The most successful IT Operations department and IT Operations managers are those who are never complacent. As soon as you think you have technology “figured out,” that technology is bound to change. For that reason, it can be intimidating to invest in IT infrastructure, service orchestration, cloud computing, application management and other advancements. What happens when something new comes along and suddenly the bright and shiny thing you were excited about is suddenly outdated? And what happens if you’re successful and grow out of your existing solutions?

This is a legitimate concern, not only for IT organizations that offer technology-wrapped services to clients, but also for organizations needing to attract and engage great employees who have high expectations for their digital user experience.
The solution: Future-proof your IT with a dynamic, scalable solution set that grows with you and evolves to keep pace with the leading edge of technology.

Why use a service orchestration and automation platform (SOAP)?

Automation is at the heart of future-proofing. Gartner says automation “is to modern infrastructure what blood is to the body.” Workload automation has become essential for business, but basic workload automation is not sufficient to keep businesses relevant today, let alone in the future. That’s why there’s such demand for advanced service orchestration and automation platforms (SOAPs). SOAPs take workload automation to the next level via compatibility with cloud-based workloads. The ability to provision resources across a dynamic, hybrid digital infrastructure is a critical competitive advantage that will pay dividends well into the future.

How does Redwood help future-proof IT Operations?

Redwood is a leading example of a SOAP that can help future-proof IT Operations and offers the only workload automation and job scheduling solution delivered as a service. Redwood delivers a single, integrated workload automation solution that works across – and has all capabilities required by – a digital enterprise. Plus, it’s managed by SaaS. That means that many of the tasks that fall on the IT Operations manager and IT Operations team take less time and effort with better business outcomes. That’s a win-win for today and an invaluable investment for tomorrow.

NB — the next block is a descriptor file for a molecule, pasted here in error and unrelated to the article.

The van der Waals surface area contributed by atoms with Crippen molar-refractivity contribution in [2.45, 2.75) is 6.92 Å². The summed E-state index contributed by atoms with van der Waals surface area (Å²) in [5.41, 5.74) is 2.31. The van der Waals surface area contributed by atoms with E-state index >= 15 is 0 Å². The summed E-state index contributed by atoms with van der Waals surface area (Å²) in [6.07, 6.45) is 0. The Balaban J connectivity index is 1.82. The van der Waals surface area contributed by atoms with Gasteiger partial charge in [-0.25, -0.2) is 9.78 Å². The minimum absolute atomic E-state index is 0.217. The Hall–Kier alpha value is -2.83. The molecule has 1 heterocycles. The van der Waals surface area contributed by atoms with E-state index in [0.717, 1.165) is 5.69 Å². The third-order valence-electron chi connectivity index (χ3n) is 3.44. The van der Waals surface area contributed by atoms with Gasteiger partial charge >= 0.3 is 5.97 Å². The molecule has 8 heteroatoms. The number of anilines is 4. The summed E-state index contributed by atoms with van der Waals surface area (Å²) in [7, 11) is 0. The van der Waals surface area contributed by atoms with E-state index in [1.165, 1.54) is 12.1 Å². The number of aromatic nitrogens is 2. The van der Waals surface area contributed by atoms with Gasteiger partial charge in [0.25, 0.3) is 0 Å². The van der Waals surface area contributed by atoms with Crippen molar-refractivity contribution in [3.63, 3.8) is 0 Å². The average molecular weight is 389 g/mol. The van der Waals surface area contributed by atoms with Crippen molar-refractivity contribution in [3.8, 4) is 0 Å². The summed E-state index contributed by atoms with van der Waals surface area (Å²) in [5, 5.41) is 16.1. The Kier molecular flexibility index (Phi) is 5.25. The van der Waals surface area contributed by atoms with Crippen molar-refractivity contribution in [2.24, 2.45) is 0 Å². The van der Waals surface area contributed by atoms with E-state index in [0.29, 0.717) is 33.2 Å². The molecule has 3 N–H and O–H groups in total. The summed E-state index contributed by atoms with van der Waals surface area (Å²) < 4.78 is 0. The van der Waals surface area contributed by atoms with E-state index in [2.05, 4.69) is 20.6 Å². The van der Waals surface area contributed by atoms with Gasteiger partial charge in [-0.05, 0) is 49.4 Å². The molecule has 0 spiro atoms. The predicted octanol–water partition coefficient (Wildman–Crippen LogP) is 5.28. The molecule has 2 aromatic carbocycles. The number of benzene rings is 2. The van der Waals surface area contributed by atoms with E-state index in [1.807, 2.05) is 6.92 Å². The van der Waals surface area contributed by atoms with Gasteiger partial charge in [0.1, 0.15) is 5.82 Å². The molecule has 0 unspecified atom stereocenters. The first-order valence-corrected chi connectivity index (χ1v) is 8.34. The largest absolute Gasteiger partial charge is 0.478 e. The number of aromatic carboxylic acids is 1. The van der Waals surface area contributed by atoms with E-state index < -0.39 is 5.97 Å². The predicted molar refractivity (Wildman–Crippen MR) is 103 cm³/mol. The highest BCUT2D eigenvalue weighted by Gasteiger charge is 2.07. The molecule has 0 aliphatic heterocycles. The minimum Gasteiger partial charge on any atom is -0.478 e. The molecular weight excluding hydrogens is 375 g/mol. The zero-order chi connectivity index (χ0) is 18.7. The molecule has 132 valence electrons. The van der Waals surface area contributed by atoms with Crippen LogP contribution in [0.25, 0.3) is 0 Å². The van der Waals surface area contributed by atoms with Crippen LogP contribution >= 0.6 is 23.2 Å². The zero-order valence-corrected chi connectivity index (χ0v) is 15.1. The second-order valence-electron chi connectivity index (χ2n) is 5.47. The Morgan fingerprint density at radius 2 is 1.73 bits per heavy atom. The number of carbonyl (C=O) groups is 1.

Frequently Asked Questions

How does IT Operations fit into a business?

In any business, an IT Operations team has a lot of responsibility. They are problem-solvers for many active business problems. ITOps teams look for ways to deploy new and innovative technology, improve existing technology and enhance the systems used by the business. For example, an IT Operations team would be responsible for making sure each employee’s devices are operational and have the right tools installed for them to do their job. Another example of the responsibility of IT Operations teams is deploying new systems and teaching end users how to use them. They are responsible for making sure everyone has what they need from a technology perspective to be successful in their role.

What is DevOps?

DevOps is a term that is the combination of development (Dev) and operations (Ops). It joins process, people and technology tools together to drive business and deliver value to customers in a continual, ongoing way. DevOps practices and tools provide a way for different roles, such as IT Operations, developers, quality engineers, security professionals and more, to collaborate and coordinate more effectively. This allows a business to produce better products faster and more reliably.

How can DevOps and IT Operations work together?

Both teams are central to the success of a business, especially in the technology sector. ITOps and DevOps have many common points of contact and must collaborate closely to enable businesses to innovate. ITOps has a greater focus on hardware, uptime and reliability. DevOps, on the other hand, has a strong focus on software, configurations and product development. For example, when dealing with servers, ITOps would typically be responsible for replacing broken components or troubleshooting connectivity issues, while DevOps would normally be in charge of configuring the server so it can support the applications running on it.